Living Freegan: Growing Food

By KBJR News 1

May 21, 2014 Updated May 22, 2014 at 8:59 AM CDT

Duluth, MN (NNCNOW.com) --- A freegan is someone who avoids eating, using, or furnishing their homes with anything they have to purchase.
They're here in the Northland and now they've turned part of their lifestyle into a business.

When it's not growing season, they're digging through dumpsters and collecting leftovers, but when it IS growing season...

"These are all potatoes that we've gotten out of dumpsters or compost piles around the city" said Kevin Hard of GnarFoodz.

They're making good use of what they have found.

"I think we've planted more things from out of the dumpsters so far than from the actual seed that we've bought" said Tom Limberis of GnarFoodz.

Seeds they've bought and sprouted to produce food to sell under the name GnarFoodz which is an acronym for Growing Naturally And Resourcefully.

It's an attention grabbing name to all ages.

"An adult will come up to our stand and be like 'what is gnar?' and then some 10 year-old kid will be like 'it means gnarly, mom, like cool!" said Caitlin Nielson of GnarFoodz.

It's also a marketing move that could have a big impact...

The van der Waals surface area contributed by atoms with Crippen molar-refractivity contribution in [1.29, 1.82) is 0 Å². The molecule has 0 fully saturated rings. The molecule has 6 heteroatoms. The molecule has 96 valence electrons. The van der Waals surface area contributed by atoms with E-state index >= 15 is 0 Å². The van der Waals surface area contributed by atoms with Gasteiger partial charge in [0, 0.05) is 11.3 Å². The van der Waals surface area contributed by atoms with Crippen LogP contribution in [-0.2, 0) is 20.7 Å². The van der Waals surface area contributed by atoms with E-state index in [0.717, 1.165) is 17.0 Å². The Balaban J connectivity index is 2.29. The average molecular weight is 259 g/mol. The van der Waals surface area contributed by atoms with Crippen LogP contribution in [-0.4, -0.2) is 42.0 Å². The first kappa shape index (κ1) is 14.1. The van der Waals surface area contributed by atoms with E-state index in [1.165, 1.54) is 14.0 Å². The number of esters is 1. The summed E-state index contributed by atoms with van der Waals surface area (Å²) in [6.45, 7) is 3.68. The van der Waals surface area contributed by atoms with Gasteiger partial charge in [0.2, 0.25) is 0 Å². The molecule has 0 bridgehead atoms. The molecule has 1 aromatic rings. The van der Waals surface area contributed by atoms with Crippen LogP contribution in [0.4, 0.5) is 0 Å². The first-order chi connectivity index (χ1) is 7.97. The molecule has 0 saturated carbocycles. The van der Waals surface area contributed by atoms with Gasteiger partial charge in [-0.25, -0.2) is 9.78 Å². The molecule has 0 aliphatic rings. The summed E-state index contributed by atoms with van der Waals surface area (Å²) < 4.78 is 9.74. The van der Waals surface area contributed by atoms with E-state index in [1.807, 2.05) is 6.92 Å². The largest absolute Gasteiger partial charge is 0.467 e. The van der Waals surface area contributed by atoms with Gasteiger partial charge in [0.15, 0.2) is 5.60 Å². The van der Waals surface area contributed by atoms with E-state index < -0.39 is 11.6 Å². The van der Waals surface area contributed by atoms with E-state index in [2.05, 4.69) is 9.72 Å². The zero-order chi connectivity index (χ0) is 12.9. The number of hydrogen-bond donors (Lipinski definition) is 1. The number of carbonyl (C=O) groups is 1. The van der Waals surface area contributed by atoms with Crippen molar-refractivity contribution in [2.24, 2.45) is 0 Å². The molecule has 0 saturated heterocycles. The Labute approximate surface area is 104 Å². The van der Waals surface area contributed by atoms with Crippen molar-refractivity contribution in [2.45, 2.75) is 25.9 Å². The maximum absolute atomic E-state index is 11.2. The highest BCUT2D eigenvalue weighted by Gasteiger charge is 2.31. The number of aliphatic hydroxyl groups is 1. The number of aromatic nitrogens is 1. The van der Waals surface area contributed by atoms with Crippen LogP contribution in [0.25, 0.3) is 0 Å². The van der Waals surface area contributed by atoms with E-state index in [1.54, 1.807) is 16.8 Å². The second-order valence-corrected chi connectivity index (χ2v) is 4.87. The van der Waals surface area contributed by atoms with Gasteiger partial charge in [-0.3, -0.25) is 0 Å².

"That's what we hope to do is be at the forefront of a bunch of youth who think growing food is important and incorporate that into their everyday lives" said Nielson.

They're not making much profit, but that's not important to the young group of six who get most of their food and materials for free.
Their business plan is different than most,

"I would like to be educating people enough about growing their own food to the point where it would put us out of business" said Hard.

To continue on that path, they're donating a hefty portion of what they grow.

"One of our local farmers starts all of the seeds and they'll just give you out flats for any extra space you can throw them in. Anything we harvest from here we'll bring to the food shelf" said Hard.

A business plan not based on profit.

"If we were in it to get rich, we wouldn't be in it at all, so if we can find value in bringing people food that couldn't get this sort of food anyway, at least we'll find some meaning in that, we're not going to find any money" said Skyler Hawkins of GnarFoodz.

Besides selling at farmers markets, they deliver fresh produce to people who have shares in GnarFoodz.

"We're getting donated shares to low income people who can't afford good healthy organic food" said Limberis.

One more way to spread their message.

"This way when we're giving back to the community and giving them free food, they listen a lot more" said Hard.

It's all part of taking steps to make a difference.

"Do I think WE will change the world, no, but I feel like if you're not doing something productive toward your beliefs, then how is the world going to change" said Limberis.

You can find GnarFoodz produce at many farmers markets around the Duluth area this summer.

Bryce Henry